Donald Trump, ex-president of U.S.A., has many indictments on him, but yet he is still roaming as a free citizen.


  1. How many indictments does it take for Donald Trump to be imprisoned?

  2. Can a person who is indicted, before running for president, become president?

  3. What's the purpose of indicting Mr. Trump if indictments are only an accusation?

  • Please explain the downvote. Aug 11, 2023 at 23:56
  • One question per question - those questions are not only not interrelated neatly, they also are answered multiple times on this site. This also shows no research into the questions - e.g. what an indictment actually is and how a prosecution happens.
    – Trish
    Aug 17, 2023 at 0:07

3 Answers 3

  1. How many indictments does it take for Donald Trump to be imprisoned?

An unlimited amount. Imprisonment is usually authorized as a result of a conviction rather than from an indictment.

Pretrial detention following an indictment but prior to a conviction is permitted, but discretionary in the judgment of the judge. Also, there is a right to post a judicially determined reasonable bond to obtain release from pretrial detention after one is indicted and before one is convicted in the vast majority of cases (including the ones that President Trump is facing).

  1. Can a person who is indicted, before running for president, become president?

Yes. Indeed, the majority view of legal scholars (it is has never been tested in a real case) is that someone who is convicted and serving prison sentence can still become President if that is who the voters choose.

  1. What's the purpose of indicting Mr. Trump if indictments are only an accusation?

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An indictment is a pre-requisite to trying someone for a felony in federal court. To convict someone of a crime one needs to first indict them, then have a jury trial, and then have a jury unanimously vote to convict a person, before they can be convicted of a crime and sentenced for it. Even after conviction, there is a statutory (but not a constitutional) right to a direct appeal of that conviction to an appellate court.

Also, an indictment is more than a mere accusation. An indictment in a determination of a grand jury that probable cause exists to believe that the person indicted committed the crime charged. In the federal court system grand juries are composed of 16 to 23 members and 12 members of the grand jury must concur in a decision to indict a defendant on a charge for there to be an indictment on that charge.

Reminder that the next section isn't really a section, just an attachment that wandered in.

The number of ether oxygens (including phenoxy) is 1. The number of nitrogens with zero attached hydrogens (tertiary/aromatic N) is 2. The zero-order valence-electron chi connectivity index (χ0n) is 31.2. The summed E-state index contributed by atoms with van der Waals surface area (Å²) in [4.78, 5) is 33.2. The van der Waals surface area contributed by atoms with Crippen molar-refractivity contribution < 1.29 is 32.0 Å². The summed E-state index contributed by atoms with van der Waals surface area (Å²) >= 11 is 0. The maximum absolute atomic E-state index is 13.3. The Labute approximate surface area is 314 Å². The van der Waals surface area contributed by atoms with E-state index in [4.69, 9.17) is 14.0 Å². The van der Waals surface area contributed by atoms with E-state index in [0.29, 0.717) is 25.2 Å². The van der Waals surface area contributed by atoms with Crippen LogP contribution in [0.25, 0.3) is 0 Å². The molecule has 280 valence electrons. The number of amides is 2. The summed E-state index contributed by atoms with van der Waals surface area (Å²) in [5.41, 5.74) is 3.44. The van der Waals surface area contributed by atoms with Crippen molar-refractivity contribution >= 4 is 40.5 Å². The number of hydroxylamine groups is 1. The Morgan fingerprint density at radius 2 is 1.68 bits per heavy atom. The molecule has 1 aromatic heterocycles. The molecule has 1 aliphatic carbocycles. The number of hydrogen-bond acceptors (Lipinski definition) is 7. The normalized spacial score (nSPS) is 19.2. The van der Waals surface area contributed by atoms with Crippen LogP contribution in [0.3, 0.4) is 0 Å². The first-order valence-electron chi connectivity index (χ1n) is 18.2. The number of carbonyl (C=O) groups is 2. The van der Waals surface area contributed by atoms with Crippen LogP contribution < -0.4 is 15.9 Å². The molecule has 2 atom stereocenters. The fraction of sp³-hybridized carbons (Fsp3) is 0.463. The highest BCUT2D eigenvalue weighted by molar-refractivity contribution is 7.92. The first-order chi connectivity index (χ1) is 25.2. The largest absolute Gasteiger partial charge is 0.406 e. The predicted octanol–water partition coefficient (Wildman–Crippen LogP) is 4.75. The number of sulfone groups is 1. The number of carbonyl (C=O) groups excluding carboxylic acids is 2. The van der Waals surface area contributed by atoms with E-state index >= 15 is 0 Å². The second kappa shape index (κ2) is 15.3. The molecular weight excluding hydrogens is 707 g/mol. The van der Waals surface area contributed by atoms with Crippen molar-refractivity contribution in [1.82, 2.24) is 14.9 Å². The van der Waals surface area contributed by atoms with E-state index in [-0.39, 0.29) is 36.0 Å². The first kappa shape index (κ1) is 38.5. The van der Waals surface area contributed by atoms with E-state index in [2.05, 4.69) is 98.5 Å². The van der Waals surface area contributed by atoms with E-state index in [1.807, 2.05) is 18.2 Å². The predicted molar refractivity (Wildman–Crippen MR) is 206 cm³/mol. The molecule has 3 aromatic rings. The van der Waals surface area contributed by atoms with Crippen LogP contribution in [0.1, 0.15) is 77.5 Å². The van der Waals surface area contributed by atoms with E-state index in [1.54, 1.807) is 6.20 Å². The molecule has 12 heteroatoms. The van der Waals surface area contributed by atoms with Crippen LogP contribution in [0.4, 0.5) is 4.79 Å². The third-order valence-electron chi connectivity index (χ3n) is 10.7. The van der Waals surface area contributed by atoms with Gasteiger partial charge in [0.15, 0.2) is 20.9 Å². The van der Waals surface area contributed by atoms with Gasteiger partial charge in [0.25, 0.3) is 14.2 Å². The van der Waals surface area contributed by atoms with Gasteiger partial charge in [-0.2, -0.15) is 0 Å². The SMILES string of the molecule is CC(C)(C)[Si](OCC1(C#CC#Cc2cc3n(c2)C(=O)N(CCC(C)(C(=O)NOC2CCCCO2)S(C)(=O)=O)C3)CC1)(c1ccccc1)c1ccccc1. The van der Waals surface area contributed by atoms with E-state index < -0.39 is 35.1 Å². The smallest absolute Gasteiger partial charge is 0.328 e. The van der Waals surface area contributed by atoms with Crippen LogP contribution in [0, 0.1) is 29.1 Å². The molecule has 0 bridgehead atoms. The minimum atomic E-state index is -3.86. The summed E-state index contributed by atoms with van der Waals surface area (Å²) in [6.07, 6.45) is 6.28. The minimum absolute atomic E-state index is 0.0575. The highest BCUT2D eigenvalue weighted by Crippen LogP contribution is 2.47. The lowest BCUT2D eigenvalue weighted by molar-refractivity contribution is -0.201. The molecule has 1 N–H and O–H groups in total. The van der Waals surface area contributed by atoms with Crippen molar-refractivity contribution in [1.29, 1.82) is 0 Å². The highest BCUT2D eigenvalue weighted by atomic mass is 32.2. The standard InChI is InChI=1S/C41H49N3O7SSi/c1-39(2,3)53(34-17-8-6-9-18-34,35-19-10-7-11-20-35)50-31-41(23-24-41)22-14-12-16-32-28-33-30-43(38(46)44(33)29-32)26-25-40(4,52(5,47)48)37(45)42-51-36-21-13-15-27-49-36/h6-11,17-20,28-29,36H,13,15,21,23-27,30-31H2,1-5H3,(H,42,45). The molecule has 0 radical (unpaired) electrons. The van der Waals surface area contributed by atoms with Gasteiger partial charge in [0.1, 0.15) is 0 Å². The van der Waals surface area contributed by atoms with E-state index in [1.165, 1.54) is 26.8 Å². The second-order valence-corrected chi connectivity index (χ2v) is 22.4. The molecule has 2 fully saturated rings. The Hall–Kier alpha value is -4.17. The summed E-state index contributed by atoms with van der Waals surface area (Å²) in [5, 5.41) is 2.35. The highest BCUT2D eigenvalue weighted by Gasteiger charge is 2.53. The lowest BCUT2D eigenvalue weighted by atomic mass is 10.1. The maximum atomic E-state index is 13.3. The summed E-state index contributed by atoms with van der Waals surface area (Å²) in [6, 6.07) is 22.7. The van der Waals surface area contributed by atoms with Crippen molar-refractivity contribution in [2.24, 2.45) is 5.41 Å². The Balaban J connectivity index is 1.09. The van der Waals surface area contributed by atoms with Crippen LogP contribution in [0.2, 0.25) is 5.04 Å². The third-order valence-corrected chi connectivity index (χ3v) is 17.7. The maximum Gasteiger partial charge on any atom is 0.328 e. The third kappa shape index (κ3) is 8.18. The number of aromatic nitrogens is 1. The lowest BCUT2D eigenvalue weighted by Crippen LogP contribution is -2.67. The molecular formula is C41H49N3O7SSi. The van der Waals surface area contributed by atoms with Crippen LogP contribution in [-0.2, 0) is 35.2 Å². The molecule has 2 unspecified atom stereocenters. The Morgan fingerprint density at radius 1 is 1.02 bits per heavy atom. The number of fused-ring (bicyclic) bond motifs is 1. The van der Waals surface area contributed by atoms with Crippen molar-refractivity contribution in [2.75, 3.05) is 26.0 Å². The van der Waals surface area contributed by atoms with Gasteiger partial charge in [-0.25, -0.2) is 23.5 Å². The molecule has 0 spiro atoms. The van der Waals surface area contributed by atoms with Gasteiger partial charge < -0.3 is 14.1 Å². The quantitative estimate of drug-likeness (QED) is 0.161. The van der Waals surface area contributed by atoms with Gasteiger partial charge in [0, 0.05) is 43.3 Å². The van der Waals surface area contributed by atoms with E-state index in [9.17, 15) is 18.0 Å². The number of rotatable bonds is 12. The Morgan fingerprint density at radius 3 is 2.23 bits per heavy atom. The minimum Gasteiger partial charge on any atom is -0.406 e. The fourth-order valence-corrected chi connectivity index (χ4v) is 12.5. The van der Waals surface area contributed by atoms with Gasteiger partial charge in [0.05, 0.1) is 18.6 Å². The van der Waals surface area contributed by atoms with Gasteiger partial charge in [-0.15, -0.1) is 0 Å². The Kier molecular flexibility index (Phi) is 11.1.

This prevents people from enduring criminal prosecutions on charges that a majority of a grand jury finds are so baseless that there is not sufficient evidence to establish probable cause that the defendant committed that crime. The grand jury must base its decision to indict or not on actual evidence in support of the charges in the form of sworn witness testimony and exhibits, not just the allegations of the prosecutor.

As a practical matter, the standards of professionalism in federal criminal prosecutions is so high that almost all charges sought by federal prosecutors from grand juries result in indictments on those charges (federal grand juries refuse to indict approximately one in 16,000 times).

But, in state courts that use grand juries, which can't pick and choose only the best cases to prosecute, grand juries routinely refuse to indict defendants on a substantial share of charges brought to them by prosecutors (on the order of one in 20). One source notes:

Statistical figures showing a higher prevalence of grand jury reluctance to follow the government in ages past are almost nonexistent. However, a table of felony arrests in New York County between 1900 and 1907 found on page 111 of the 1926 book The Prisoner at the Bar by Arthur Train provides some rare illumination. In those seven years, some 5,214 out of 57,241 people were arrested by the police on felony charges whom New York state grand jurors decided not to indict.

Grand juries are especially likely to decline to indict defendants in cases involving celebrities, politicians, law enforcement officers, and other high profile cases with political implications. See also Kaeleigh Wiliams, "Grand Juries Should Not Hear Police Misconduct Cases: Grand Juries will Indict Anything, but a Police Officer" SLU Law Journal Online 79 (2021).

  1. You could have 100 indictments. You have to wait until one of the cases is finished with a "guilty" verdict.

  2. The possibility may not have occured to anyone. Obviously yes if indictments end with a "not guilty" verdict.

  3. When you go to court accused of murder, until the verdict is given it is "only" an accusation. That's the same for all criminal court cases. "Innocent until proven guilty". You start with an accusation, hopefully one that the prosecutor believes they can prove, then a judge and/or jury hear evidence, and then there is usually a "guilty" or "not guilty" verdict.

  1. Indictments are just accusations. Until convicted, Trump is innocent.

Jailing people between indictment and trial is considered a necessary evil, not a good thing. It's done to either protect the public or ensure the defendent shows up. In cases where neither is a problem, the accused isn't locked up.

  1. Crimes and pubishment doesn't stop anyone for running for office, or from holding office. Only the voters can stop a candidate. Even an incarcerated inmate can legally be elected president.

  2. You need to accuse someone before you prove they did what you accuse them of. First the accusal, then the trial.

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